>CSIRO photo gallery where there is a picture of the real Melangyna

It's simple enough, then, Chris. Just edit the page. It took me a
grand total of about 10 minutes to get the whole mess straightened
out. If we, as taxonomists, refuse to contribute to efforts such as
Wikipedia by investing a little of our time when we encounter a
problem such as this, then we have no right to complain.


Authority & Reliability

As for Roderic's comment:

Wikipedia: The taxonomic community seems
somehow afraid of them, yet I suggest this is not based on much more
than folklore.

Let me give a real example of this "folklore"

The wikipedia has an entry for "Hoverfly" [European common name for
family Syrphidae, Order Diptera; known in North America as flower flies]

They include a picture of a species identified as "Melangyna
viridiceps," an endemic Australian species. Unfortunately, the picture
is of Simosyrphus grandicornis. In the references, there is a link to
CSIRO photo gallery where there is a picture of the real Melangyna

Now that the wikipedia has associated the scientific name of hoverfly
with Melangyna viridiceps, one can google that scientific name. And one
discovered there are numerous pictures now on the web identified as this
species. Google generates some 1,130 hits and we find

The species now "occurs" in Europe in Dave's Garden but is really Eupeodes

The species now "occurs" in New World, here is Toxomerus species

And here is Syrphus sp. Listed as Melangyna viridiceps and a species of
Eristalis (but at least this has "I think" as a modifier)

Here is Scaeva pyrastri as Melangyna viridiceps

I could go on, and one afternoon I did. And about two-third of all the
unique images on the web as Melangyna viridiceps are mis-identification
simply because of an error in Wikipedia of associating that name with
the common name hoverfly.

That is REAL folklore, Rod.

Smile :)

F. Christian Thompson

Quality, Searching & public Access

I just received a private communication asking this question. I think
the answer, at least, can be said in public, and I can be fairly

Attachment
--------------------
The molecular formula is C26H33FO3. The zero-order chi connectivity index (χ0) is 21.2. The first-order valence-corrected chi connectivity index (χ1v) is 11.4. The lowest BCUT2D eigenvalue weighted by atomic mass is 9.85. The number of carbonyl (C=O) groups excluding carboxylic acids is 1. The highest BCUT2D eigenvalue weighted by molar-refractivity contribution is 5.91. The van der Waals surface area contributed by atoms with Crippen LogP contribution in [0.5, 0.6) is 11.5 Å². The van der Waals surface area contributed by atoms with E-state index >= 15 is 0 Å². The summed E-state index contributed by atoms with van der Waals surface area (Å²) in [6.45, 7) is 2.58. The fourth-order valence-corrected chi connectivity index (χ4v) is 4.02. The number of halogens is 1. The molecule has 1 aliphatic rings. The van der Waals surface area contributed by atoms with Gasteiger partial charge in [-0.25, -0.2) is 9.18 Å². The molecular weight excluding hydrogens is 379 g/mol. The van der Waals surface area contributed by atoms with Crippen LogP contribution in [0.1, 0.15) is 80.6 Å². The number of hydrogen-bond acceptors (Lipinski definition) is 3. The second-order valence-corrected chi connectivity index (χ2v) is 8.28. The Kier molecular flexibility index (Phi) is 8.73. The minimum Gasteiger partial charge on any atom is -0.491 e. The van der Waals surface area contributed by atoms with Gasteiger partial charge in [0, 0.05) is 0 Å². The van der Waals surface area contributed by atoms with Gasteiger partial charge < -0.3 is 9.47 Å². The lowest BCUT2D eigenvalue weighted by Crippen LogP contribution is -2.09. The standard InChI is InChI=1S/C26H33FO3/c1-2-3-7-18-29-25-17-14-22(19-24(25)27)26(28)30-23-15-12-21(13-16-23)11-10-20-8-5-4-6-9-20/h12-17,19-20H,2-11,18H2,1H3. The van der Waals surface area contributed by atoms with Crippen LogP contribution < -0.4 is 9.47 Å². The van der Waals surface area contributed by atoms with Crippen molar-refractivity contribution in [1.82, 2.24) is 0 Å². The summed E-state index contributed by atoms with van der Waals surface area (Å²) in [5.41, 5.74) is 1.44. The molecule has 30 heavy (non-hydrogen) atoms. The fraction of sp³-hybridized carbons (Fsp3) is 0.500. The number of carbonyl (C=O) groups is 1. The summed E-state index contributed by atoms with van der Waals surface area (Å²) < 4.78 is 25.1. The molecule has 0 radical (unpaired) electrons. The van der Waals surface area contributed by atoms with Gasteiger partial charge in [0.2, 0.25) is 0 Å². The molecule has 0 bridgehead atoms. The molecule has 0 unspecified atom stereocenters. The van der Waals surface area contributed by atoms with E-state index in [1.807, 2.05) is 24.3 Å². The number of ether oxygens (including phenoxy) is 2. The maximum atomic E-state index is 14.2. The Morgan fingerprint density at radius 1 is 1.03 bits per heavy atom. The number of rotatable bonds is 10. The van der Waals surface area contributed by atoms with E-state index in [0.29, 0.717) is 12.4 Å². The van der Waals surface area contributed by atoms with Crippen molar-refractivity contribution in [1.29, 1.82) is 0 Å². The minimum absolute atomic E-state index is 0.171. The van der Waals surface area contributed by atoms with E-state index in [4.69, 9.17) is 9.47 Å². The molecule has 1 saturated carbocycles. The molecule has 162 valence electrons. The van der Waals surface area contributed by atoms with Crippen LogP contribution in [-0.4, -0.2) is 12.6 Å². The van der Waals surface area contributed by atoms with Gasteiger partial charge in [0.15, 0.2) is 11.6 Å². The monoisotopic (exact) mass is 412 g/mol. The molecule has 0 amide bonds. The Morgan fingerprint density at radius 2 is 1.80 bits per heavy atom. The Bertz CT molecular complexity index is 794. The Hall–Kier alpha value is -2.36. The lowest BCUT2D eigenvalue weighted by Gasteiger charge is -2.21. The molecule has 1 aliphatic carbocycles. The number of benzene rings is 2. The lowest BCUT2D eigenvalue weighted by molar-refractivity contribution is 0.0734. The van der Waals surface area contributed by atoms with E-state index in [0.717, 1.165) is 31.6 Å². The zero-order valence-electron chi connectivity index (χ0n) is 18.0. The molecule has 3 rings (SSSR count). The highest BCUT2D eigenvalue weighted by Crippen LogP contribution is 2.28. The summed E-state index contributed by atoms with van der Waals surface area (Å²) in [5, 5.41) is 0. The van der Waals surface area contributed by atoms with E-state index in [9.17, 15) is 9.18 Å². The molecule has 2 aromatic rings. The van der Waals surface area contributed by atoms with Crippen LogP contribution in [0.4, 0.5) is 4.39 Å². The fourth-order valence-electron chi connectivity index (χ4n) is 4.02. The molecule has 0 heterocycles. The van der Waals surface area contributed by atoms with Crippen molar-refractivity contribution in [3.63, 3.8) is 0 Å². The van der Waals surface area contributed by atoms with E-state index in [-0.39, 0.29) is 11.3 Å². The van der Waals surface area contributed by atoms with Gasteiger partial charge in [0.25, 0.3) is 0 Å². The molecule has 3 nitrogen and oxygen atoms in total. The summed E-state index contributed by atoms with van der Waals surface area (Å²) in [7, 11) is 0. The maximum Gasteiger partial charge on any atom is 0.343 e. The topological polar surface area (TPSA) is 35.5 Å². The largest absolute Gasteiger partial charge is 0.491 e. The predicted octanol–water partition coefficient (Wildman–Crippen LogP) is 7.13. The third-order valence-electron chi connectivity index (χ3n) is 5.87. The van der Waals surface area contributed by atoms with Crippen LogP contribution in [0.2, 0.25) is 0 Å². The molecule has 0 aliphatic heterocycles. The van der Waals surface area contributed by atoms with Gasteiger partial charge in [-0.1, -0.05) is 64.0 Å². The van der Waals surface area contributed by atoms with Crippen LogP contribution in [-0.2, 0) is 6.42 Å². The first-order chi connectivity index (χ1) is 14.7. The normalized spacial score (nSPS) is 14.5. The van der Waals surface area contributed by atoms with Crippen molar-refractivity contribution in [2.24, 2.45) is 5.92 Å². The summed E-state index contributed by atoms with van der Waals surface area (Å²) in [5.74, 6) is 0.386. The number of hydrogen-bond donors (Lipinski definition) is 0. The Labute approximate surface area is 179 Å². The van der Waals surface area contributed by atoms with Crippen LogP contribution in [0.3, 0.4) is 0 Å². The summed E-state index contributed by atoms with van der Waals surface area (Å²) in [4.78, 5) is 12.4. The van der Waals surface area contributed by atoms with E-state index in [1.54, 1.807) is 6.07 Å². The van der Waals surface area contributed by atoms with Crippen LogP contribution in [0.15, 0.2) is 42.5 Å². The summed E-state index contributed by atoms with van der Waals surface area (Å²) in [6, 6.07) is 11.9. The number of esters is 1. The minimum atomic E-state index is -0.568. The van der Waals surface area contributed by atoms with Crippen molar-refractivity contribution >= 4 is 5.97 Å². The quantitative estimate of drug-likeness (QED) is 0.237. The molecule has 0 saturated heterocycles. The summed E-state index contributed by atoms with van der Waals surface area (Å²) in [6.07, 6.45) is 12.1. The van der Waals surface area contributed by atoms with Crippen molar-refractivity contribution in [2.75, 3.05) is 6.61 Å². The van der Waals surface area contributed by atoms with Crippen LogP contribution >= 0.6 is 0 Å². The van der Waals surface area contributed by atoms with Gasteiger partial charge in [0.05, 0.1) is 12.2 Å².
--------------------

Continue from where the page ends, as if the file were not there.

Let's face reality - whatever organism one considers, the number one
link people will get in Google is pretty much going to be the
Wikipedia link (as long as the organism is listed in Wikipedia). Now,
and even more so in the future. Whatever other resources we may
develop on our own, or as a community, I rather suspect Wikipedia
will ALWAYS come out as the first link. As such, I do a greater
public service by working to ensure that Wikipedia contains accurate
information, since more people in the public will see it. I get
dozens of questions a month regarding Jerusalem Crickets and
Solpugids, for example, and it was suggested that I make web pages
about them for our museum's website. I countered that since our
webpages would rarely be visited, while Wikipedia's respective
entries were both the top hits in Google, why waste my time and our
resources to reinvent the wheel when I could simply keep an eye on
the Wikipedia pages and direct people there? It also takes LESS of my
time to help maintain a Wikipedia entry than it does to WRITE one
myself and maintain it.

The standard horror story about Wikipedia is that since anyone can
edit it, that it's full of nonsense edits, falsehoods, urban legends,
and so forth - that vandals, ignoramuses, and fools determine the
content. First off, it isn't true in general, and the "trouble spots"
are not evenly distributed across all segments of Wikipedia
(biological articles seem to have relatively few problems). Things
that aren't legitimate get deleted as fast as they're spotted, which
is generally pretty fast. Other disputes tend to be over matters of
opinion, which Wikipedia policy is structured to avoid (two of the
most important rules are "Neutral Point of View" and "NO Original
Research"). Yes, Wikipedia has rules, and people who break them get
banned all the time - it is not a free-for-all. It operates more like
a ratchet - articles tend to improve steadily over time, but do not
go DOWN in quality over time. Generally, the more editors, the better
the article becomes over time, not worse. I've created hundreds of
articles now (not so many any more), and very very few of them have
not improved since I created them, even if I never personally touched
them again. So, if someone tells you that any effort you expend on
Wikipedia will be UNDONE or corrupted by those who follow you, DON'T
believe it.

It is not a waste of time.


Doug Yanega

-- GarryJolleyRogers - 30 Jul 2008